From basis sets to force fields : improving methods for high-accuracy quantum chemical calculations of small molecules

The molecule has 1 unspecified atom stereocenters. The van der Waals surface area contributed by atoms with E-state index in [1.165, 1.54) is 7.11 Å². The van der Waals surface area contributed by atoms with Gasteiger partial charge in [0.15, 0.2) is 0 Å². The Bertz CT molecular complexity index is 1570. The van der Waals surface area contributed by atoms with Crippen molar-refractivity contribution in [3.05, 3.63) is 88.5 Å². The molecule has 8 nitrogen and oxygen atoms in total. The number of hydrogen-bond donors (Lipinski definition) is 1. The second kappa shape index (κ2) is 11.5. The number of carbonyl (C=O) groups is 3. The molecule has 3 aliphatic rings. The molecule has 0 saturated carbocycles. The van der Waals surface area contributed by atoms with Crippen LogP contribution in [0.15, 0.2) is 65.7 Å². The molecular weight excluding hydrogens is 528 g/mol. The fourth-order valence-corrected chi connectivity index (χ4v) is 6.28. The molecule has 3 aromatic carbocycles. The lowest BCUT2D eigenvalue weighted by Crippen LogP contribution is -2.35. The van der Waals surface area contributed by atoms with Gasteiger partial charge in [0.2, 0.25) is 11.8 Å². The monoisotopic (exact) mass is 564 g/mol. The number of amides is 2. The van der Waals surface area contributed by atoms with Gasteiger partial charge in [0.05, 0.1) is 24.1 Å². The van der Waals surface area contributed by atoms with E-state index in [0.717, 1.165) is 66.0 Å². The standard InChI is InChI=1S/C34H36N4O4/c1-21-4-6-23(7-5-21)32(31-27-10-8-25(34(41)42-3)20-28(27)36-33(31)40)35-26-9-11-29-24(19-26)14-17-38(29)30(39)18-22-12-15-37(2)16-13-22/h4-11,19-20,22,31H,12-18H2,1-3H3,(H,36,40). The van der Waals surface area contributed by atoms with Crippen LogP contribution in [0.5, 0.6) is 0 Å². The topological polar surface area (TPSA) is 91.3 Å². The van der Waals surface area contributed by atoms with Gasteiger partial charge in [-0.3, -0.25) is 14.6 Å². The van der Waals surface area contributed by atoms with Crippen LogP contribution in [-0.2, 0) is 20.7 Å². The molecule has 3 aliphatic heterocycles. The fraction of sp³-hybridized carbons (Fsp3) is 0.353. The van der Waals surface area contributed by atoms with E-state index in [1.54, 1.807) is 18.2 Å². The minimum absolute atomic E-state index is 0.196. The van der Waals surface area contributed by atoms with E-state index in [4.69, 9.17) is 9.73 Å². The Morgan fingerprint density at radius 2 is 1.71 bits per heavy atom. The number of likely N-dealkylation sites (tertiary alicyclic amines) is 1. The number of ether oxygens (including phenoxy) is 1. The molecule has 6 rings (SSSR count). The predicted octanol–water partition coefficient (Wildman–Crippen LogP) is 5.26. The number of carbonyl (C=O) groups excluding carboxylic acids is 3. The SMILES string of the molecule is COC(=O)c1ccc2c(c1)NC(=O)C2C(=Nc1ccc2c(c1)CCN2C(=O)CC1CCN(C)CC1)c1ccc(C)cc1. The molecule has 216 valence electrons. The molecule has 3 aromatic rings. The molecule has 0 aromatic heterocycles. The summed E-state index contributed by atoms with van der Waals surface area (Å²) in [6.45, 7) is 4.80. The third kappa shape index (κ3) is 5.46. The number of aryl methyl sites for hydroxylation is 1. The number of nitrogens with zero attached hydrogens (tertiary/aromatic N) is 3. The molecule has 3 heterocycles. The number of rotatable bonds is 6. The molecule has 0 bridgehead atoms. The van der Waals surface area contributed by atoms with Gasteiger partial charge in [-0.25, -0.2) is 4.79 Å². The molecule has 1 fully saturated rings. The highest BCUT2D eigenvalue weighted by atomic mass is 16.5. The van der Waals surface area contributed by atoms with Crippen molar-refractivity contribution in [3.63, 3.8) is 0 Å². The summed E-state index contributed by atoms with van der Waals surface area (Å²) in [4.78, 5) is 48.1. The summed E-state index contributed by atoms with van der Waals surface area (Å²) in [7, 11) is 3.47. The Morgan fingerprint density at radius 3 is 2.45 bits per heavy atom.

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The first section of this work details a force field modeled on VSEPR theory. Previous studies¹ from Bartell et al. have validated the use of the following function to describe repulsion between outer atoms, X [subscript i], bonded to a shared center, A, in binary compounds of the form AX [subscript n]: V=K/r [superscript n above subscript ij]. Here, K and n are parameters and r [subscript ij] is the distance between repelled atoms. Bartell et al. fixed the bond distances A-X [subscript i] so that the atoms X [subscript i] are “points-on-a-sphere” around the central atom A. Our current work extends this POS force field to include flexibility in the bond distances A-X [subscript i]. The functional form for the energy of the bonds is that of the Morse oscillator: V [subscript m, sub-subscript i] = D [subscript e](1 -- exp[ -- α(r [subscript i] -- Re)])². Here, D [subscript e], α, and R [subscript e] are parameters of the force field and r [subscript i] is the distance between atoms A and X [subscript i]. This extended VSEPR force field is applied to PF₅. Parameters were optimized to minimize differences between the VSEPR and MP2/cc-pVTZ PF₅ diagonal quadratic force constants. Quadratic and cubic bending and stretching force constants are presented and compared between Morse-POS and MP2/cc-pVTZ methods. The second section of this dissertation focuses on the analytical transformation of force constants and molecular properties between isotopologues. Within the Born-Oppenheimer approximation, potential energy surfaces of isotopologues are identical. When beginning an exploration of a Born-Oppenheimer potential energy surface, a molecular geometry is chosen and the energy and derivatives are calculated. The most efficient choice of coordinates for these derivatives is normal coordinates, which are mass dependent. This thesis details the transformation of force constants, dipole moments, derivatives of dipole moments, rotational constants, and Coriolis constants from one isotopologue to another. Two alternative systems of coordinates for use in quantum chemical calculations are rectilinear and curvilinear internal coordinates. Rectilinear internal coordinates express the displacement of atoms in a molecule as changes in bond length, bond angle, and dihedral angle as linear combinations of Cartesian coordinates. Though other internal coordinates exist, the previously mentioned are the most commonly used. There are immediate problems with the general use of rectilinear internal coordinates. When one calculates the displacement in Cartesian coordinates needed to increase a bond angle, the bond angle does not scale linearly with the Cartesian coordinates. The following thesis provides the derivation of equations that allow for the analytical transformation from rectilinear to curvilinear coordinates of first through fourth derivatives of the energy. As shown here, these transformations may also be used in converting between the force fields of isotopologues. Additionally, the transformations used between force fields of isotopologues are generalized to the transformation of derivatives of the dipole moment vector. Because the dipole moment vector is rotationally variant, the transformation is extended to include rotational parameters that can successfully transform derivatives of vector quantities between isotopologues. Third, a benchmark comparison of atomic natural orbital (ANO) and Dunning's correlation consistent basis sets is presented²⁻⁴. ANO basis sets, made up of atomic natural orbitals of the CISD wavefunction, are used far less frequently than the correlation consistent basis sets of Dunning and coworkers. However, ANO basis sets, especially smaller truncations (like ANO0) are powerful tools in calculations that require a high-accuracy description of correlation energy as is necessary in second order vibrational perturbation theory (VPT2) calculations. A benchmark study comparing the ANOX (X=0,1,2) and cc-pVNZ (N=D,T,Q) families of basis sets is detailed here. Using VPT2, fundamental frequencies of a set of small molecules were calculated with each of these six basis sets and compared. Of the comparisons, ANO0 outperforms cc-pVDZ in this work, validating more development and interest in ANO-type basis sets. This thesis also details the construction and benchmarking of new ANO-type basis sets using atomic natural orbitals from coupled cluster wavefunctions with single and double excitations (CCSD) and single, double, and triple excitations (CCSDT). These are used to calculate the fundamental frequencies of a set of small molecules and are compared to the original ANO basis sets, which are constructed from the configuration interaction wavefunction with single and double excitations (CISD). The three ANO-type basis sets are comparable in error, though small systematic trends arise that validate the use of the original ANO-type basis sets over those constructed with CCSD or CCSDT wavefunctions. The final section discusses experimental and theoretical collaboration to characterize the rotational and vibrational spectra of isomers of dihydroxycarbene⁵⁻⁶. The first publication discussed here⁵ details measured rotational spectra of isotopomers of cis,trans-dihydroxycarbene. Using ab initio parameters and a fitting procedure, a high-accuracy semi-experimental equilibrium structure of cis,trans-dihydroxycarbene was determined. The semi-experimental equilibrium structure agrees with high-level ab initio calculations to two significant figures in the bond lengths and three significant figure in bond angles. This section also details a recent publication⁶ that uses ab initio calculations to aid in the characterization of vibrational spectra of cis,transand trans,trans-dihydroxycarbene in ⁴He nanodroplets. VPT2 fundamental frequencies are compared to experimental values, all matching to ~7 cm⁻¹. State-specific dipole moments and components of the dipole moment vector along inertial axes determined from ab initio calculations are also compared with experimental results.